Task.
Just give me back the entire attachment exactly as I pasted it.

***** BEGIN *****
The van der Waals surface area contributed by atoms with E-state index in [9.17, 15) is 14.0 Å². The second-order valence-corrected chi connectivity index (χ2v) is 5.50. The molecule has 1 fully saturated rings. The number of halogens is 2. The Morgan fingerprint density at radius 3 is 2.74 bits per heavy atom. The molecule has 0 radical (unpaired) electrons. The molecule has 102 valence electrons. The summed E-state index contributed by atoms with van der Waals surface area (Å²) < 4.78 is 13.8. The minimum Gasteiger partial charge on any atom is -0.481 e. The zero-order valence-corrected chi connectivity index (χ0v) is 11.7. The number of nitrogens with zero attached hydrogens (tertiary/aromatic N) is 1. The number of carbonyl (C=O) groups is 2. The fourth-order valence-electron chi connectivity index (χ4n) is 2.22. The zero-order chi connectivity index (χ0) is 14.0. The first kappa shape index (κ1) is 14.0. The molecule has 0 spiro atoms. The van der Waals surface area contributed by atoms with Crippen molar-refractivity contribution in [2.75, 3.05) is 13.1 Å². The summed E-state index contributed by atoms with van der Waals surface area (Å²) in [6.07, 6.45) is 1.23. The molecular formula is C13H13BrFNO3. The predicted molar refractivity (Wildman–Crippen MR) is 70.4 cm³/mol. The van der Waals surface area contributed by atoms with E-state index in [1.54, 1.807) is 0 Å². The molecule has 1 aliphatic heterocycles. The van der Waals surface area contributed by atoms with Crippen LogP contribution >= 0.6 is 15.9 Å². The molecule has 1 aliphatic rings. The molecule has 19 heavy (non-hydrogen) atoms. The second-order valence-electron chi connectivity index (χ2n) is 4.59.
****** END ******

The van der Waals surface area contributed by atoms with E-state index in [9.17, 15) is 14.0 Å². The second-order valence-corrected chi connectivity index (χ2v) is 5.50. The molecule has 1 fully saturated rings. The number of halogens is 2. The Morgan fingerprint density at radius 3 is 2.74 bits per heavy atom. The molecule has 0 radical (unpaired) electrons. The molecule has 102 valence electrons. The summed E-state index contributed by atoms with van der Waals surface area (Å²) < 4.78 is 13.8. The minimum Gasteiger partial charge on any atom is -0.481 e. The zero-order valence-corrected chi connectivity index (χ0v) is 11.7. The number of nitrogens with zero attached hydrogens (tertiary/aromatic N) is 1. The number of carbonyl (C=O) groups is 2. The fourth-order valence-electron chi connectivity index (χ4n) is 2.22. The zero-order chi connectivity index (χ0) is 14.0. The first kappa shape index (κ1) is 14.0. The molecule has 0 spiro atoms. The van der Waals surface area contributed by atoms with Crippen molar-refractivity contribution in [2.75, 3.05) is 13.1 Å². The summed E-state index contributed by atoms with van der Waals surface area (Å²) in [6.07, 6.45) is 1.23. The molecular formula is C13H13BrFNO3. The predicted molar refractivity (Wildman–Crippen MR) is 70.4 cm³/mol. The van der Waals surface area contributed by atoms with E-state index in [1.54, 1.807) is 0 Å². The molecule has 1 aliphatic heterocycles. The van der Waals surface area contributed by atoms with Crippen LogP contribution >= 0.6 is 15.9 Å². The molecule has 1 aliphatic rings. The molecule has 19 heavy (non-hydrogen) atoms. The second-order valence-electron chi connectivity index (χ2n) is 4.59.